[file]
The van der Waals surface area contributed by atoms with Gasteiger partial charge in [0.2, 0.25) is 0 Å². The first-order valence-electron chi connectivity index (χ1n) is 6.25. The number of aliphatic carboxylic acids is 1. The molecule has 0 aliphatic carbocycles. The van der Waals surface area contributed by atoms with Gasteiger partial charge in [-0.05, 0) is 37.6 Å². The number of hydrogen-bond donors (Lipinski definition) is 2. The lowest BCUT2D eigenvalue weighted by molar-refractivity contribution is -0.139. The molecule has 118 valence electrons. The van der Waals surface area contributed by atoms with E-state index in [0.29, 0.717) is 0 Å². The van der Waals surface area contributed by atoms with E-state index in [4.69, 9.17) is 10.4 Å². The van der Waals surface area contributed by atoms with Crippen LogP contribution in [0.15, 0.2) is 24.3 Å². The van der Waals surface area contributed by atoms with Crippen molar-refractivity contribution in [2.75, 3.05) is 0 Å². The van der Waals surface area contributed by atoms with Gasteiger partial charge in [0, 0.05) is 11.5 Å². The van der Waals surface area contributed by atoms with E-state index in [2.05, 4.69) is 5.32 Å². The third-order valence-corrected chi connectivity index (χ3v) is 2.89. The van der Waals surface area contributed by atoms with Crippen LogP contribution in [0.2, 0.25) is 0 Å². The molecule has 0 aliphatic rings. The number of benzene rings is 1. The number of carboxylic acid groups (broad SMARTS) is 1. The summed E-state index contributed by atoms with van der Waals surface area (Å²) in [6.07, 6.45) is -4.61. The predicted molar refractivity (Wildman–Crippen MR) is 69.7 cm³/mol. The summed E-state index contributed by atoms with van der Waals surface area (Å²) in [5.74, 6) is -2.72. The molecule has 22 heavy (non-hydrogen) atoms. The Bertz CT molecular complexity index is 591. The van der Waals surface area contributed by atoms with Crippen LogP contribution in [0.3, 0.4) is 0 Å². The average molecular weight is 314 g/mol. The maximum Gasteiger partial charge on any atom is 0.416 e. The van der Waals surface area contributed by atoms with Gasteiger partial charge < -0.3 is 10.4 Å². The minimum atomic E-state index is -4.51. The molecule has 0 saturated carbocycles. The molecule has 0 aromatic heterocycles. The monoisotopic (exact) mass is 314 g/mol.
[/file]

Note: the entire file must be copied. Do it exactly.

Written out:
The van der Waals surface area contributed by atoms with Gasteiger partial charge in [0.2, 0.25) is 0 Å². The first-order valence-electron chi connectivity index (χ1n) is 6.25. The number of aliphatic carboxylic acids is 1. The molecule has 0 aliphatic carbocycles. The van der Waals surface area contributed by atoms with Gasteiger partial charge in [-0.05, 0) is 37.6 Å². The number of hydrogen-bond donors (Lipinski definition) is 2. The lowest BCUT2D eigenvalue weighted by molar-refractivity contribution is -0.139. The molecule has 118 valence electrons. The van der Waals surface area contributed by atoms with E-state index in [0.29, 0.717) is 0 Å². The van der Waals surface area contributed by atoms with E-state index in [4.69, 9.17) is 10.4 Å². The van der Waals surface area contributed by atoms with Crippen LogP contribution in [0.15, 0.2) is 24.3 Å². The van der Waals surface area contributed by atoms with Crippen molar-refractivity contribution in [2.75, 3.05) is 0 Å². The van der Waals surface area contributed by atoms with Gasteiger partial charge in [0, 0.05) is 11.5 Å². The van der Waals surface area contributed by atoms with E-state index in [2.05, 4.69) is 5.32 Å². The third-order valence-corrected chi connectivity index (χ3v) is 2.89. The van der Waals surface area contributed by atoms with Crippen LogP contribution in [0.2, 0.25) is 0 Å². The molecule has 0 aliphatic rings. The number of benzene rings is 1. The number of carboxylic acid groups (broad SMARTS) is 1. The summed E-state index contributed by atoms with van der Waals surface area (Å²) in [6.07, 6.45) is -4.61. The predicted molar refractivity (Wildman–Crippen MR) is 69.7 cm³/mol. The summed E-state index contributed by atoms with van der Waals surface area (Å²) in [5.74, 6) is -2.72. The molecule has 22 heavy (non-hydrogen) atoms. The Bertz CT molecular complexity index is 591. The van der Waals surface area contributed by atoms with Crippen LogP contribution in [0.3, 0.4) is 0 Å². The average molecular weight is 314 g/mol. The maximum Gasteiger partial charge on any atom is 0.416 e. The van der Waals surface area contributed by atoms with Gasteiger partial charge < -0.3 is 10.4 Å². The minimum atomic E-state index is -4.51. The molecule has 0 saturated carbocycles. The molecule has 0 aromatic heterocycles. The monoisotopic (exact) mass is 314 g/mol.